It would be their first big break into the wireless data world. With the knowledge gained from this contract, RIM began to understand wireless and radios like no one else. It is said that at times, RIM knew more about the Mobitex network than the manufacturer did. In later years, RIM convinced Ericsson to let them tweak the network settings, resulting in a huge increase in efficiency.
With all these great technological leaps, Lazaridis realized he had a problem. Though he had a firm grasp on the technology behind the brand, he desperately needed someone to help with the business side. Someone to "run the numbers." Someone to build partnerships. Someone named Jim Balsillie.
1990 marked the first year RIM made $1 million in revenue. It was then that one of RIM's customers wanted to buy more than just parts. Sutherland-Shultz was in negotiations to buy RIM; Jim Balsillie was brought in to be Sutherland-Shultz's closer. Though RIM passed on the offer, Lazaridis did not pass on Balsillie. Throughout the tense negotiations, he came to respect Balsillie. Lazaridis needed help with RIM and offered to Balsillie a partnership in the company. Balsillie said no.
It wasn't long before he changed his mind. Soon Vice President of Finance Jim Balsillie became Co-Chief Executive Officer Jim Balsillie. Few companies decide to use the Co-CEO dynamic. Some have had limited success with it; others have failed horribly. For Research In Motion, it just worked. Balsillie supported Lazaridis' business decisions, and Balsillie learned of technology from Lazaridis. As Balsillie says, "I know I'm just a parrot, but I'm a very good parrot."
It was around this time that Lazaridis decided to give his company a new direction. Though the RIM had success at creating one-off products, Lazaridis saw that the future was data without wires. RIM began to work on building new wireless radios from the ground up.
It may seem strange to think of it, but in 1994; the question wasn't, "What's your email address?" It was "do you have e-mail?" Few individuals had email addresses; some corporations, universities, and salesmen had them, but few individuals. Even at this early time, Lazaridis recognized the potential of email as a communication tool. Even more so, Lazaridis envisioned email in the palm of your hand.
But there were problems. RIM had the knowledge, but the innards of the prototype device were much too big to be of use to anyone. The circuit boards contained only the bare essentials, but they were still entirely too big. Nearly by chance, two Intel employees happened upon this much-too-big circuitry during a tour of RIM's offices. The pair realized that Intel just might be able to help solve this gigantic problem. A year later, a prototype processor was ready.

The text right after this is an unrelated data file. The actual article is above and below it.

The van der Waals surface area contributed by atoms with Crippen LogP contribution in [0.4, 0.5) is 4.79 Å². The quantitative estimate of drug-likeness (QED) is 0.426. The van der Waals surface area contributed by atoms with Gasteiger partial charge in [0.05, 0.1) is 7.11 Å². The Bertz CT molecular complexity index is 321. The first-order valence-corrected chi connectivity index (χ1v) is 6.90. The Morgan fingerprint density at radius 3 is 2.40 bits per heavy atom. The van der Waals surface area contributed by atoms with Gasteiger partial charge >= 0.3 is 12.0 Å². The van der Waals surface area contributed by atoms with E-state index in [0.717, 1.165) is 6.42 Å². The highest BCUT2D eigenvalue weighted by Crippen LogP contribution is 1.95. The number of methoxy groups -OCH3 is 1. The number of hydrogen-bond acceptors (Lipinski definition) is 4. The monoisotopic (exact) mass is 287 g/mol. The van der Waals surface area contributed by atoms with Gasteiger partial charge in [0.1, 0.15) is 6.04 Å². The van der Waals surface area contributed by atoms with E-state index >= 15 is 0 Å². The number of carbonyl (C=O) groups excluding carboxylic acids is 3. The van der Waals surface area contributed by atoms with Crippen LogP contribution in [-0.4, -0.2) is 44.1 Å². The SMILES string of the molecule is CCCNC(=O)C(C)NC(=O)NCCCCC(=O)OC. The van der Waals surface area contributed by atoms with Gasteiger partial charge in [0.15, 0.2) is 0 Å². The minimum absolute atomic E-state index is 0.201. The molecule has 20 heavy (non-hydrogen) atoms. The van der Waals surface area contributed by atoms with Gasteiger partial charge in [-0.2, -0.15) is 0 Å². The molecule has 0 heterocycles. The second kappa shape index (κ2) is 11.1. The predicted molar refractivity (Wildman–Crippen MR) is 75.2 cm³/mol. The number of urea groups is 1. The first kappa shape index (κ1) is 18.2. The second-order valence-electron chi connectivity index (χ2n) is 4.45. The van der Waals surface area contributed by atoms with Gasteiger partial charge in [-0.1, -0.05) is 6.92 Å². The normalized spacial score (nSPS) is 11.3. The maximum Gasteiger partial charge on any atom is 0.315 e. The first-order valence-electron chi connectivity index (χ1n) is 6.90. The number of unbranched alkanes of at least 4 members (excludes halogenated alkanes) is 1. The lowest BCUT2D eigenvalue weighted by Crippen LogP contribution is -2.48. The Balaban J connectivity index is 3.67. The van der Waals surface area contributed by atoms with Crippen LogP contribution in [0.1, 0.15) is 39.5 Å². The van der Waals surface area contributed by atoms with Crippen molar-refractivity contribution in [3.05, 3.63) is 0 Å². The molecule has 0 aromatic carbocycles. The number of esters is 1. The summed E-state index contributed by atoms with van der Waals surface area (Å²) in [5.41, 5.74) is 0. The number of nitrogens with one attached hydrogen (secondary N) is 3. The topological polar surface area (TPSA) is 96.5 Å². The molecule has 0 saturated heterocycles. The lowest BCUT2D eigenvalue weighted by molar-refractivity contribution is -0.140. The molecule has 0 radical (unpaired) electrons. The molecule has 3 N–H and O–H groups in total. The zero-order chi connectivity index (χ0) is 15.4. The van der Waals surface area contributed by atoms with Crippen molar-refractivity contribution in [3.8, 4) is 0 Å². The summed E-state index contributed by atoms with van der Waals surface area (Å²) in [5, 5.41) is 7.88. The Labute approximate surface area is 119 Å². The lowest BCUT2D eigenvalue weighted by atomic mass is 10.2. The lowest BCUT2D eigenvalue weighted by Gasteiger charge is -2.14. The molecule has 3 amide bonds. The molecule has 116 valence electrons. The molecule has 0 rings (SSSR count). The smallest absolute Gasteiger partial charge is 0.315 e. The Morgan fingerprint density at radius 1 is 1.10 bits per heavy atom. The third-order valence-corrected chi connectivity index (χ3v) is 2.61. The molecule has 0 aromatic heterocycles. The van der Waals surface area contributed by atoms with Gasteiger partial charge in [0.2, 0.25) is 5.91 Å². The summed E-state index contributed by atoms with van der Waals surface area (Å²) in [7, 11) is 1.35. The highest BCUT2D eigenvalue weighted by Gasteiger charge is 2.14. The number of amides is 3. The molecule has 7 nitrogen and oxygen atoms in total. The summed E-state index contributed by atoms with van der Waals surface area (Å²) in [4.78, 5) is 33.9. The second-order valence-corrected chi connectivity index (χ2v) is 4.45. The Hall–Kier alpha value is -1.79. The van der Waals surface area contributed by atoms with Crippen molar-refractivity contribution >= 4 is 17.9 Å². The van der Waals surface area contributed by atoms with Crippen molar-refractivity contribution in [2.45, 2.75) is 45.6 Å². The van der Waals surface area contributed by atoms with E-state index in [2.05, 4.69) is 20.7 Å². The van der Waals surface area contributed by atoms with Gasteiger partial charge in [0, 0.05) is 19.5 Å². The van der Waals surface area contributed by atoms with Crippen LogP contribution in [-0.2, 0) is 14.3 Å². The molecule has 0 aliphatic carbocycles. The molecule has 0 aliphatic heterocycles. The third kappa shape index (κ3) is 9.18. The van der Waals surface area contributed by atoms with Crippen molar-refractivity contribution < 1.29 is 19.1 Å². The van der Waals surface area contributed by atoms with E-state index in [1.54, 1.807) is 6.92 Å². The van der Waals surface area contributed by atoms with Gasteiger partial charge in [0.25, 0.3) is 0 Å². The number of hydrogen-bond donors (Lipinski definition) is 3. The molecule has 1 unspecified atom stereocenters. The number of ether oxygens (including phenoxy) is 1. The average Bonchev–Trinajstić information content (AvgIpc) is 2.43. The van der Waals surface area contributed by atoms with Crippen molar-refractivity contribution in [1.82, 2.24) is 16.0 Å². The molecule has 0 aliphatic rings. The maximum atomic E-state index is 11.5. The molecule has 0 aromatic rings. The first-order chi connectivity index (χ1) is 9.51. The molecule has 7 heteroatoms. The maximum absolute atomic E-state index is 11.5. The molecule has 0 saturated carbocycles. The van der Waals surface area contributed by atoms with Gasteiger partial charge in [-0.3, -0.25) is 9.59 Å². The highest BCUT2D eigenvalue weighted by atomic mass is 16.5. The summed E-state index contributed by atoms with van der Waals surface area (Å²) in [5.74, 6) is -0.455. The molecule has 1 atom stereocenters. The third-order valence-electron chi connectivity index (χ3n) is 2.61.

That year was not wasted at Research In Motion. They spent time studying how people actually type and use a computer. Work was done to increase efficiency and improve battery life. As always, the goal was to create a device that could sit in the palm of the hand and run on a pair of AA batteries.
The Inter@ctive Pager 900 was born. To say that its users hated it would be a bit harsh, but not entirely untrue. By today's standards the device was enormous. Compared to today's Bold 9780, the 900 was three times the size and three times the weight. Even a Torch 9800 weighs less than half that of the 900. Oh yes, people complained. But they kept right on using the Inter@ctive Pager; you couldn't pry it from their hands.
Even as the Inter@ctive Pager 900 - aka the Bullfrog due to its size - launched Lazaridis and RIM were at work on its successor, the Leapfrog. Ready to get the jump on the competition, the new device was planned to be smaller and more useable. A trackwheel was soon added, allowing menus and messages to be traversed with ease. RIM wrote the software code that ran on the device.
And then BellSouth called.
Having realized the Leapfrog models were missing, the two RIM Co-CEO's immediately send someone to find them. But even without his small production models, Lazaridis carries on. He sets about to wow the BellSouth executives with the wonder of his invention. He speaks with passion and determination about how the Leapfrog would work. He explains in detail how BellSouth can take its wireless network from being the backbone of a cable truck dispatch system to being the backbone of a nation-wide, two-way email service for corporations. He tells told them of a mass of new customers if the company would but wait for RIM's mobile email.
At last, the models arrive. They are simple wooden ones, the size and shape of the Leapfrog to-be. Pasted on to them are slips of paper designed to mimic what the end user will see as he uses the device. The executives excitedly pass them around, each anxiously awaiting his turn with a wooden model of what will become a revolutionary email appliance.
The meeting was a success. BellSouth not only kept the network, but doubled its size. In August of 1997, BellSouth ordered $70 million (Canadian) worth of Leapfrogs. Research In Motion was on its way to providing wireless email to the masses.
There, out in the horizon of RIM's future, sits a device. It has a trackwheel on the side and a full QWERTY keyboard. In 1998, Balsillie and Lazaridis begin assembling their teams, readying themselves to build this completely new type of device. A device that will come to be called, "BlackBerry."
To be continued...